Kriz added, “Here in the Northeast, children learn to play ice hockey with a full facemask/cage from a young age. Many of these kids go on to play field hockey in middle and high school. They’ve adopted this protection at a young age, and they don’t miss a beat when transitioning to other sports requiring facial protection. Early adoption, rather than integrating mandated protection at a later age, particularly in the setting of this study’s results, appears to be the key. I think this will play out in other sports facing similar decisions regarding facial protection, such as baseball and softball.”
The researchers also found that concussion rates were similar for athletes from states with mandated protective eyewear and athletes from states with no protective eyewear mandate, and that addition of protective eyewear did not result in more player-player contact injuries.
“Some people think that athletes become more aggressive when they wear additional protective equipment because they feel ‘safer.’ Critics fear that this increased aggression will actually lead to more injuries,” said study co-author, Dawn Comstock, Ph.D. principal investigator in the Center for Injury Research and Policy at Nationwide Children’s Hospital. “Our study challenges this perception. We found no increase in the rate of concussions or player-to-player contact injuries in states that mandated protective eyewear.”
Data for this study were collected from the National High School Sports-Related Injury Surveillance System, High School RIO™ (Reporting Information Online) and from Fairfax County (VA) Public Schools Athletic Training Program. The study was funded in part by Prevent Blindness America, the Centers for Disease Control and Prevention, and the National Operating Committee on Standards for Athletic Equipment.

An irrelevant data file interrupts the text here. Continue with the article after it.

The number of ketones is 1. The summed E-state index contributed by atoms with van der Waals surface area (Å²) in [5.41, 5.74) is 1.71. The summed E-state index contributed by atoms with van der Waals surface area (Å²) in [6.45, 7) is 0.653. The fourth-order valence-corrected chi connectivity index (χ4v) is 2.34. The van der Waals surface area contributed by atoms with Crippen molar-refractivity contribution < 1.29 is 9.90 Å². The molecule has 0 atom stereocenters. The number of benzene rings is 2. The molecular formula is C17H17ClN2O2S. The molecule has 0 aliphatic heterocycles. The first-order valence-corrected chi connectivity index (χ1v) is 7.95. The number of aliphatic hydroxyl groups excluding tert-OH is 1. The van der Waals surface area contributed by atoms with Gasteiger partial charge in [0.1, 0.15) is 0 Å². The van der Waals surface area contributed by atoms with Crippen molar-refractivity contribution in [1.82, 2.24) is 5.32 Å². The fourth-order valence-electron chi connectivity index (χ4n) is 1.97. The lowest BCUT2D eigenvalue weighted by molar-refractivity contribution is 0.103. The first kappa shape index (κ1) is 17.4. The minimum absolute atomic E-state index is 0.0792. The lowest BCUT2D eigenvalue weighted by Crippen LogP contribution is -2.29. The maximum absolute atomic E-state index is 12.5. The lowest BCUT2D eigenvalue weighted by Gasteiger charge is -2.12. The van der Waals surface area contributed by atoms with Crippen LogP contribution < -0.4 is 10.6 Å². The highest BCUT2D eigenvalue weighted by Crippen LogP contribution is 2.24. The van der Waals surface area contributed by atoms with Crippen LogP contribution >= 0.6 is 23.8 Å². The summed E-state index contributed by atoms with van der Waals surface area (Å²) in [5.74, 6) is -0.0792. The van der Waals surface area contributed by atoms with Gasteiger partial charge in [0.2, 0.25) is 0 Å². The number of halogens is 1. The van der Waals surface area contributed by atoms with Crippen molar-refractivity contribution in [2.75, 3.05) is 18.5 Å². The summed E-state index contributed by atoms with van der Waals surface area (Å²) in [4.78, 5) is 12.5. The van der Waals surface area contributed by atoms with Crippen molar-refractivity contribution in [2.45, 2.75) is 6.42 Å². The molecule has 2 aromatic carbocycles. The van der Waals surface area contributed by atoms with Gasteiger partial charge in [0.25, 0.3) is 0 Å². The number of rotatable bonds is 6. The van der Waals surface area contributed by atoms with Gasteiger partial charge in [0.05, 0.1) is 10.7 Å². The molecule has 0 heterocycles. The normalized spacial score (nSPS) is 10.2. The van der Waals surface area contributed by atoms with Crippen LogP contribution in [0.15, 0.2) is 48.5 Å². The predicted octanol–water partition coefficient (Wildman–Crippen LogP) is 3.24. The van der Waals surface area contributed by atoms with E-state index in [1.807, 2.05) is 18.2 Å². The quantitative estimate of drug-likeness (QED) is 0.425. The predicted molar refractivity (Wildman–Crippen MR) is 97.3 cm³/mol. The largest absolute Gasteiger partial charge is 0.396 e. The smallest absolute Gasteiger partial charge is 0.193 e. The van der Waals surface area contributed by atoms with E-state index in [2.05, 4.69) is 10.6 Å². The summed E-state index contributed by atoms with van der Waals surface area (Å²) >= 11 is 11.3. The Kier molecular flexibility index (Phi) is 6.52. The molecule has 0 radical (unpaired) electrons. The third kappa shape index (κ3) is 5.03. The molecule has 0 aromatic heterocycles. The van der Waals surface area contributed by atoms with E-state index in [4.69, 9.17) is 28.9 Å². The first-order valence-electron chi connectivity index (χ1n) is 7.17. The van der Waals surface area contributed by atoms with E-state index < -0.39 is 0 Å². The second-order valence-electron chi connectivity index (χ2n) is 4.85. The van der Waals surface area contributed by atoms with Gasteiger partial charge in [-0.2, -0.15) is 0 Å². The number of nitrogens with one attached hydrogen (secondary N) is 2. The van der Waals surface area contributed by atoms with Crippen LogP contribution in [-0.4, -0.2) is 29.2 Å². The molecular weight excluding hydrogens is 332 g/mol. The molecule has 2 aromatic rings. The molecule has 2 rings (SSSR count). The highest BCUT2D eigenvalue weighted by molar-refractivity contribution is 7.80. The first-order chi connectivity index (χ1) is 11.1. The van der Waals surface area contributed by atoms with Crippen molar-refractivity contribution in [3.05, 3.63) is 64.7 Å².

About Hasbro Children’s Hospital
Hasbro Children’s Hospital in Providence, R.I., is the premier pediatric facility for clinical care, research and education for Rhode Island and surrounding southeastern New England. A private, not-for-profit institution, it is the pediatric division of Rhode Island Hospital. Rhode Island Hospital is the principal teaching hospital of The Warren Alpert Medical School of Brown University and a founding member of Lifespan. In 2011, the hospital received more than $55 million in external research funding. For more information visit www.hasbrochildrenshospital.org, follow us on Twitter http://twitter.com/HasbroChildrens or like us on Facebook www.facebook.com/hasbrochildrenshospitalpage.
About The Center for Injury Research and Policy
The Center for Injury Research and Policy (CIRP) works globally to reduce injury-related pediatric death and disabilities. With innovative research at its core, CIRP works to continually improve the scientific understanding of the epidemiology, biomechanics, prevention, acute treatment and rehabilitation of injuries. CIRP serves as a pioneer by translating cutting edge injury research into education, advocacy and advances in clinical care. Visit www.injurycenter.org for more information on CIRP and High School RIOTM.